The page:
3. Mary, Jesus' Mother—the Bible versus Roman Catholicism

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Statue of Mary

Protestants have historically held Mary in high regard as a godly and highly favored woman of God, a repentant sinner saved by the grace of her divine Son.

Catholic dogma, on the other hand, has exalted her in an irresponsible and idolatrous way. She is declared to have been free from all original sin (the dogma of the Immaculate Conception, first declared in 1854; Catechism 491-492), free from any actual sin during her life (Catechism 411), and perpetually a virgin even after the birth of Jesus (Catechism 499-500).

Mary… was redeemed from the moment of her conception… preserved immune from all stain of original sin. —Catechism 491

Mary remained free of every personal sin her whole life long. —Catechism 493

Mary and Joseph

Allegedly, Mary was taken, body and soul, into Heaven (Catechism 974). This is the dogma of the “Assumption of Mary,” declared in the year 1950! In Heaven, Mary supposedly intercedes for the church as advocate, helper, benefactress, and mediatrix (Catechism 969). She is made virtually a co-savior with her Son (Catechism 968). Recently, an increasing number of prominent Catholics have petitioned the church to officially declare that Mary can provide forgiveness of sins!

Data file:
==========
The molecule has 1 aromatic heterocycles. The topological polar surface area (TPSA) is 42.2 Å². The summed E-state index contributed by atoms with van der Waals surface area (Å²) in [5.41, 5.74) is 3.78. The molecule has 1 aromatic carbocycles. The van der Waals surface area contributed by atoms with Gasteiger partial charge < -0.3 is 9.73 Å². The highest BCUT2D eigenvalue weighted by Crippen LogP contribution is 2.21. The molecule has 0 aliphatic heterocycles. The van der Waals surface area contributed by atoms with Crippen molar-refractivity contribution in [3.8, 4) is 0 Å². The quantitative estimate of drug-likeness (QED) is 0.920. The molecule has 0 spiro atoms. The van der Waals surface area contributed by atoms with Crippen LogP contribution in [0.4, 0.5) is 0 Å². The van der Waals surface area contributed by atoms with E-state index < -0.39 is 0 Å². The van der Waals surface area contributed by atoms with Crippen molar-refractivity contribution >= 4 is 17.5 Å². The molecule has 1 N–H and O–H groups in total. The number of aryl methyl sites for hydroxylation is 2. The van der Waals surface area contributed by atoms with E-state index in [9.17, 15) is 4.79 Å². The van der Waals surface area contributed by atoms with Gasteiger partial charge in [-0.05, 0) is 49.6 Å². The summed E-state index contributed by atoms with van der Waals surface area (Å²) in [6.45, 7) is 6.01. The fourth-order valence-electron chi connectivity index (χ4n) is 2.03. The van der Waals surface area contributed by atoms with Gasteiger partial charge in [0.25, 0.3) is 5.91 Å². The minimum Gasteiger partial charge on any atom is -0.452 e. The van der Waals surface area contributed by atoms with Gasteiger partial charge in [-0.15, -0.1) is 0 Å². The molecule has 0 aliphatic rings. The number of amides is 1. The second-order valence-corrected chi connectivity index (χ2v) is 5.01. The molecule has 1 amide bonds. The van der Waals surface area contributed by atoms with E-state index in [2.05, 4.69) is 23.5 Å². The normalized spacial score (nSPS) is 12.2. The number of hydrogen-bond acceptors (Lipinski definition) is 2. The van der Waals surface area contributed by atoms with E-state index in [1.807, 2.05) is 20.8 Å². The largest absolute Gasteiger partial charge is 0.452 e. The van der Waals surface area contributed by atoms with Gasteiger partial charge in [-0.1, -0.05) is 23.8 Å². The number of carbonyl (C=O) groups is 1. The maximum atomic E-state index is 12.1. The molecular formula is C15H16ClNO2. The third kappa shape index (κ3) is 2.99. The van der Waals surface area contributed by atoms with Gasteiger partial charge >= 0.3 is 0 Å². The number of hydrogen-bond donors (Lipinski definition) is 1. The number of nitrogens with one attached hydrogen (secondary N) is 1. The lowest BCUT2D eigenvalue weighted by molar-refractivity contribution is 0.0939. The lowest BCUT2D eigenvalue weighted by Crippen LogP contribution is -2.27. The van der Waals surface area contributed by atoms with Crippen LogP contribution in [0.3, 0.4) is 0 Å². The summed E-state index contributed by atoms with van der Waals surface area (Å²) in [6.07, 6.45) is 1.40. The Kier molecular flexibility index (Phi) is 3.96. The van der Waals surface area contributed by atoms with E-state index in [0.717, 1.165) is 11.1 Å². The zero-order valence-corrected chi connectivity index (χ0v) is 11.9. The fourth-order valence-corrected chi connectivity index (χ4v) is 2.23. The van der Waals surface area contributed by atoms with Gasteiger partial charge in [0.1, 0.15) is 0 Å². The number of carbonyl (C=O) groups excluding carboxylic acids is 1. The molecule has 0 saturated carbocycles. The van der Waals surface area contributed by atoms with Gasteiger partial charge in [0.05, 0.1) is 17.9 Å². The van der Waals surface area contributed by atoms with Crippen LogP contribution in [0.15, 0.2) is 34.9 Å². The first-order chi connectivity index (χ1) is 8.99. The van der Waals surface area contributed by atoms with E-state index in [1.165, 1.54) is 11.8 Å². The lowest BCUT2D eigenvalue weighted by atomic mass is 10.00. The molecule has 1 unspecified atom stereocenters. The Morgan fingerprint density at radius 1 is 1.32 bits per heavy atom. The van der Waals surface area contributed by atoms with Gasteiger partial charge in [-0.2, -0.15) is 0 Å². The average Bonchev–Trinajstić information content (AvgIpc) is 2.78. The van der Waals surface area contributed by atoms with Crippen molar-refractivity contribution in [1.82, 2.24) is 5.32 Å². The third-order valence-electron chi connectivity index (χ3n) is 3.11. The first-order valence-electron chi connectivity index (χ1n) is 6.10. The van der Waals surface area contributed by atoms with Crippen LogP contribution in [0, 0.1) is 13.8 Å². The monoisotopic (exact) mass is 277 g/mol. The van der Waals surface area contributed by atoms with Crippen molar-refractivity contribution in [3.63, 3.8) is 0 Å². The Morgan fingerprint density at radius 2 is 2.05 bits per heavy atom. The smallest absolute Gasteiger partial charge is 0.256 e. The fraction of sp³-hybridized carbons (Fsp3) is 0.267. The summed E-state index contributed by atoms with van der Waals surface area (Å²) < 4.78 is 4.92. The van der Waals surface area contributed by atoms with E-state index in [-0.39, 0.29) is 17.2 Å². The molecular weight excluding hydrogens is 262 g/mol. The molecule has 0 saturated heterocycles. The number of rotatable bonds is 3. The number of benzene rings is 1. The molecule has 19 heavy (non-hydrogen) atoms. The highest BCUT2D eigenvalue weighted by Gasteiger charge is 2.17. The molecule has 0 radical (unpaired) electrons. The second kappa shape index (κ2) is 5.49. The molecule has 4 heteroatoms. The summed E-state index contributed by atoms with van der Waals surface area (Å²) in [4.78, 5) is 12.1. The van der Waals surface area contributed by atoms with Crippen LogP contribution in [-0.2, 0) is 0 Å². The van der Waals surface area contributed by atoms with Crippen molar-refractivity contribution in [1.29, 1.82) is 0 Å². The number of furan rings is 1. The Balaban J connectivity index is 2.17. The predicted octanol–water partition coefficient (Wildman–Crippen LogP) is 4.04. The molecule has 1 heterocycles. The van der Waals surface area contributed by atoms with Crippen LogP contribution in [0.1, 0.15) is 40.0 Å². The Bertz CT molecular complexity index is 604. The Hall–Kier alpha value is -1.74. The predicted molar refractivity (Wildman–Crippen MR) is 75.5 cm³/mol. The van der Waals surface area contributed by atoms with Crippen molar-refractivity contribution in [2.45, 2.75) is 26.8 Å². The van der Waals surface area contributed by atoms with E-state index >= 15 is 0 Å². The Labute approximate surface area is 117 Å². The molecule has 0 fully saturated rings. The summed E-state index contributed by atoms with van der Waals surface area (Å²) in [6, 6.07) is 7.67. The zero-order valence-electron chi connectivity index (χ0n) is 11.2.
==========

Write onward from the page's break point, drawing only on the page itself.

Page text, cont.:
These doctrines are so far afield from the Scriptures that biblical Protestants are amazed and saddened.

The Bible says:

“For ALL have sinned, and come short of the glory of God” (Romans 3:23—KJV)

For there is one God, and one MEDIATOR between God and men, the man Christ Jesus. —1 Timothy 2:5 (KJV)

Jesus Christ of Nazareth… neither is there salvation IN ANY OTHER: for there is none other name under heaven given among men, whereby we must be saved. —Acts 4:10-12 (KJV)

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Pages in this complete article about ways in which the Bible and the Roman Catholic Church differ…

1. Salvation through Faith by Grace Alone | 2. Salvation in Christ Alone | 3. Mary | 4. Pope and Infallibility | 5. The Mass | 6. Purgatory | 7. The Priestly System and Other Differences | 8. Conclusion

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